In the novel, there is a famous scene, where Lord Darlington addresses Mr. Lewis’s remark that Britain should be run by the (American) ‘professionals’: “I have a good idea of what you (Mr. Lewis) mean by ‘professionalism’. It appears to mean getting one’s way by cheating and manipulating. It means ordering one’s priorities according to greed and advantage rather than the desire to see goodness and justice prevail in the world” (Ishiguro 71). This, of course, exposes Lord Darlington as an extreme idealist.

Moreover, this highlights the significance of another important motif, explored in the novel – the fact that, as it appears from The Remains of the Day, being an honorable/idealistic politician (such as Lord Darlington), automatically makes one prone to deception. Therefore, it did make a certain sense for Mr. Stevens to end up experiencing the sensation of disappointment with his former employer. At the same time, however, there are strongly defined nostalgic undertones to just about every novel’s reference to the ‘good old times’, which in turn suggests that, just as it was the case with his main character, Ishiguro was predisposed to idealize Victorian Britain.

As Trimm pointed out: “Through this deployment of the country house as iconic site of a well-heeled past, Remains reclaims it from a gray postwar literary afterlife as the setting of detective novels” (184). Even though such author’s tendency appears rather unfounded, there is nevertheless a good rationale behind it. After all, it was namely through the time when Britain used to be ruled by the ‘old-school’ aristocrats (idealistic, but easily deceivable), such as Lord Darlington, which in turn used to be served by the butlers, such as Mr. Stevens, that the country remained at the peak of its power (Lang 152). One of the reasons for this is that, at this time, the country’s system of governing has been essentially meritocratic.

Since the end of the WW2, however, it began to turn increasingly ochlocratic, even though it continued to be disguised as ‘democracy’– the direct consequence of the rise of the consumerist society in Britain. That is, ever since this time, the essence of the socio-political dynamics in Britain started to become increasingly affected by the opinions of the country’s ordinary citizens, preoccupied with trying to satisfy their consumerist instincts. Yet, as Mr. Stevens aptly observed: “In a country such as ours, people may indeed have a certain duty to think about great affairs and form their opinions. But life being what it is, how can ordinary people truly be expected to have ‘strong opinions’ on all manner of things?” (Ishiguro 132). As the consequence, Britain realized that, as a nation, it no longer had what it takes to dominate the world. The validity of this suggestion can be easily illustrated, in regards to the fact that the outcome of the WW2 can hardly be considered favorable to the UK – the country had lost just about all of its colonies, including India.

As of today, the West, in general, and Britain, in particular, continue to become increasingly alienated from the earlier mentioned ‘Faustian’ values. This is the reason why most of the country’s citizens can be best described as merely consumers, quite incapable of taking abstract subject matters close to their hearts – contrary to what it used to be the case with the characters of Mr. Stevens and Lord Darlington. It is primarily due to the above-mentioned that, despite its quasi-colonial aspirations (reflected by the existence of the Commonwealth), today’s Britain had effectively ceased being an empire. We can say that, allegorically speaking, this country had lost its ‘soul’. This appears to be the main message, conveyed by The Remains of the Day – the novel clearly insinuates that the decline of Britain’s geopolitical power was of the essentially psychological essence.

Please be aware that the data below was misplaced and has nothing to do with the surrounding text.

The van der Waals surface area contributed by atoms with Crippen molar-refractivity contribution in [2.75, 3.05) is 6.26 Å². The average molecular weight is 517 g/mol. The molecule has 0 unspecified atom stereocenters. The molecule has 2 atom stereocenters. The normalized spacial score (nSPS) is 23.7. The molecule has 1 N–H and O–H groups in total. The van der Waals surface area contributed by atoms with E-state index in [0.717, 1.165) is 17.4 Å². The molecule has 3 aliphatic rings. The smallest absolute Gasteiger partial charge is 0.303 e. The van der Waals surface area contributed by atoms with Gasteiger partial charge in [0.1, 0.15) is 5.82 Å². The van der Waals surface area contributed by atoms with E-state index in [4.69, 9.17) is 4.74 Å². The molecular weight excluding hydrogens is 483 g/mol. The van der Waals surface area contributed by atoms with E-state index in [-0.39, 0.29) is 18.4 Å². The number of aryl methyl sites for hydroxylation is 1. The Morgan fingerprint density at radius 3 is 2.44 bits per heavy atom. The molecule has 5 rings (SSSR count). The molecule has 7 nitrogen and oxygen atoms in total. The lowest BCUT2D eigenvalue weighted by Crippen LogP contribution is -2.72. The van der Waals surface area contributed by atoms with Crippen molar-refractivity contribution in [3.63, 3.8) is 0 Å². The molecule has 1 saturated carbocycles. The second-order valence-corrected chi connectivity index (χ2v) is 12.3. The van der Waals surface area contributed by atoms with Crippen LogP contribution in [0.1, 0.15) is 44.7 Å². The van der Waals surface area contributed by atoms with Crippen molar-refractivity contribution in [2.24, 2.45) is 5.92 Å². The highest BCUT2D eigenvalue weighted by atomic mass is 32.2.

In light of this suggestion, the fact that Britain contributes rather substantially towards fueling the anti-Russian sentiment in the West, does not make any ‘idealistic’ sense, whatsoever – quite contrary to what used to be the discursive quality of the country’s geopolitical stances in the past. The country’s governmental officials proclaim that their position, in this respect, reflects their concern about the fate of ‘democracy’ in Russia, but this is far from being the actual case. Rather, it implies that, in full accordance with the mentioned suggestion by Mr. Lewis, it is specifically the ‘professional managers’ that receive their orders from across the pond, who are now ruling Britain. As a result, Britain’s reputation, as a sovereign nation, continues to be undermined.

I believe that the earlier deployed line of argumentation, in regards to the discussed subject matter, is fully consistent with the paper’s initial thesis. Apparently, it is indeed possible to refer to many works of literature, written in the past, as such, that contain clues about the essence of the current developments in the arena of international politics. As this paper illustrated, there can be only a few doubts that The Remains of the Day does in fact belong to this type of literary masterpieces.

Works Cited

Hell, Julia. “Katechon: Carl Schmitt’s Imperial Theology and the Ruins of the Future.” The Germanic Review 84.4 (2009): 283-326.Print.

Ishiguro, Kazuo 1956. The Remains of the Day. Web.

Lang, James M. “Public Memory, Private History: Kazuo Ishiguro’s the Remains of the Day.” Clio 29.2 (2000): 143-65. Print.

Trimm, Ryan. “Telling Positions: Country, Countryside, and Narration in the Remains of the Day.” Papers on Language and Literature 45.2 (2009): 180-211. Print.